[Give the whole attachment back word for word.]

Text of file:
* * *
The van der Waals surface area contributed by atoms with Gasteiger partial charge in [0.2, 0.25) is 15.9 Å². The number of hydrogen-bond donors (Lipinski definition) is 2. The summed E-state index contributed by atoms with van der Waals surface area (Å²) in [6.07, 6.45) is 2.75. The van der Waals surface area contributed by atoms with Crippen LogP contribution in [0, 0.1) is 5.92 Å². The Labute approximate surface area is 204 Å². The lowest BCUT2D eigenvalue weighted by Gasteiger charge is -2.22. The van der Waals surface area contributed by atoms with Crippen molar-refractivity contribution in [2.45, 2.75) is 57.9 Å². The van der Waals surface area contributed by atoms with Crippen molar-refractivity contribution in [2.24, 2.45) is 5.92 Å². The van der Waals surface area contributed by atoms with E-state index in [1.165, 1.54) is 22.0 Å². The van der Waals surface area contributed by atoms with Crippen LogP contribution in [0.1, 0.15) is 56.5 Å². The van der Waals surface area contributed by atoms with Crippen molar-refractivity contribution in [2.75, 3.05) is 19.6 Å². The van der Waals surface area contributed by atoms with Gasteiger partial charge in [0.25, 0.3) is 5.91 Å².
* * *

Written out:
The van der Waals surface area contributed by atoms with Gasteiger partial charge in [0.2, 0.25) is 15.9 Å². The number of hydrogen-bond donors (Lipinski definition) is 2. The summed E-state index contributed by atoms with van der Waals surface area (Å²) in [6.07, 6.45) is 2.75. The van der Waals surface area contributed by atoms with Crippen LogP contribution in [0, 0.1) is 5.92 Å². The Labute approximate surface area is 204 Å². The lowest BCUT2D eigenvalue weighted by Gasteiger charge is -2.22. The van der Waals surface area contributed by atoms with Crippen molar-refractivity contribution in [2.45, 2.75) is 57.9 Å². The van der Waals surface area contributed by atoms with Crippen molar-refractivity contribution in [2.24, 2.45) is 5.92 Å². The van der Waals surface area contributed by atoms with E-state index in [1.165, 1.54) is 22.0 Å². The van der Waals surface area contributed by atoms with Crippen LogP contribution in [0.1, 0.15) is 56.5 Å². The van der Waals surface area contributed by atoms with Crippen molar-refractivity contribution in [2.75, 3.05) is 19.6 Å². The van der Waals surface area contributed by atoms with Gasteiger partial charge in [0.25, 0.3) is 5.91 Å².